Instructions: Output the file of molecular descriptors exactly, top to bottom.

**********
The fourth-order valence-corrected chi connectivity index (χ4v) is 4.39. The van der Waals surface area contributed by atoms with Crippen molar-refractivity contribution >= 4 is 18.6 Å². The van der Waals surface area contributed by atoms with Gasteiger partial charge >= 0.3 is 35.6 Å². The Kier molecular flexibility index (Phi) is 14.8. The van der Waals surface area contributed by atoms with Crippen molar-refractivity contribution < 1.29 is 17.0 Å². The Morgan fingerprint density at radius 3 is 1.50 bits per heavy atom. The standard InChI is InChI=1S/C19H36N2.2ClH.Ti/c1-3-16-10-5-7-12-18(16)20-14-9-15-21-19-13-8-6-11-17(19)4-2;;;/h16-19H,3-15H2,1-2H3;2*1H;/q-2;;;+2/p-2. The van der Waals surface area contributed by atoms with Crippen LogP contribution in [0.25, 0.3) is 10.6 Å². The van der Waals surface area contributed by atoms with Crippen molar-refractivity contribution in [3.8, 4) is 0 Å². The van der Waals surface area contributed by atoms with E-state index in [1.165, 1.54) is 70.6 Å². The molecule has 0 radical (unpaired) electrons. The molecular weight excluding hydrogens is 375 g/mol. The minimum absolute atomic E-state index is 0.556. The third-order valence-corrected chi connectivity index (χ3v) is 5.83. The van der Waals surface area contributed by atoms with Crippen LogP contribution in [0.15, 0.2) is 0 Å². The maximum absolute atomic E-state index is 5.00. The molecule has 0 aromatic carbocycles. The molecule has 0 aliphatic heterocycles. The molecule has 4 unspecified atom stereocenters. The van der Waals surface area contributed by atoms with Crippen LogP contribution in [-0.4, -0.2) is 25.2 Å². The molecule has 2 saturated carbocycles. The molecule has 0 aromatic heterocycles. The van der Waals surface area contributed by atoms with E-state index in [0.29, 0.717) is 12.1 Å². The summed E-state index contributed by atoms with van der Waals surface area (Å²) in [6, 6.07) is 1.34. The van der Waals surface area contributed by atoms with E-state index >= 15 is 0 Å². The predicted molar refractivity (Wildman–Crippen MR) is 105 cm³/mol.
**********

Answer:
The fourth-order valence-corrected chi connectivity index (χ4v) is 4.39. The van der Waals surface area contributed by atoms with Crippen molar-refractivity contribution >= 4 is 18.6 Å². The van der Waals surface area contributed by atoms with Gasteiger partial charge >= 0.3 is 35.6 Å². The Kier molecular flexibility index (Phi) is 14.8. The van der Waals surface area contributed by atoms with Crippen molar-refractivity contribution < 1.29 is 17.0 Å². The Morgan fingerprint density at radius 3 is 1.50 bits per heavy atom. The standard InChI is InChI=1S/C19H36N2.2ClH.Ti/c1-3-16-10-5-7-12-18(16)20-14-9-15-21-19-13-8-6-11-17(19)4-2;;;/h16-19H,3-15H2,1-2H3;2*1H;/q-2;;;+2/p-2. The van der Waals surface area contributed by atoms with Crippen LogP contribution in [0.25, 0.3) is 10.6 Å². The van der Waals surface area contributed by atoms with Crippen molar-refractivity contribution in [3.8, 4) is 0 Å². The van der Waals surface area contributed by atoms with E-state index in [1.165, 1.54) is 70.6 Å². The molecule has 0 radical (unpaired) electrons. The molecular weight excluding hydrogens is 375 g/mol. The minimum absolute atomic E-state index is 0.556. The third-order valence-corrected chi connectivity index (χ3v) is 5.83. The van der Waals surface area contributed by atoms with Crippen LogP contribution in [0.15, 0.2) is 0 Å². The maximum absolute atomic E-state index is 5.00. The molecule has 0 aromatic carbocycles. The molecule has 0 aliphatic heterocycles. The molecule has 4 unspecified atom stereocenters. The van der Waals surface area contributed by atoms with Crippen LogP contribution in [-0.4, -0.2) is 25.2 Å². The molecule has 2 saturated carbocycles. The molecule has 0 aromatic heterocycles. The van der Waals surface area contributed by atoms with E-state index in [0.29, 0.717) is 12.1 Å². The summed E-state index contributed by atoms with van der Waals surface area (Å²) in [6, 6.07) is 1.34. The van der Waals surface area contributed by atoms with E-state index >= 15 is 0 Å². The predicted molar refractivity (Wildman–Crippen MR) is 105 cm³/mol.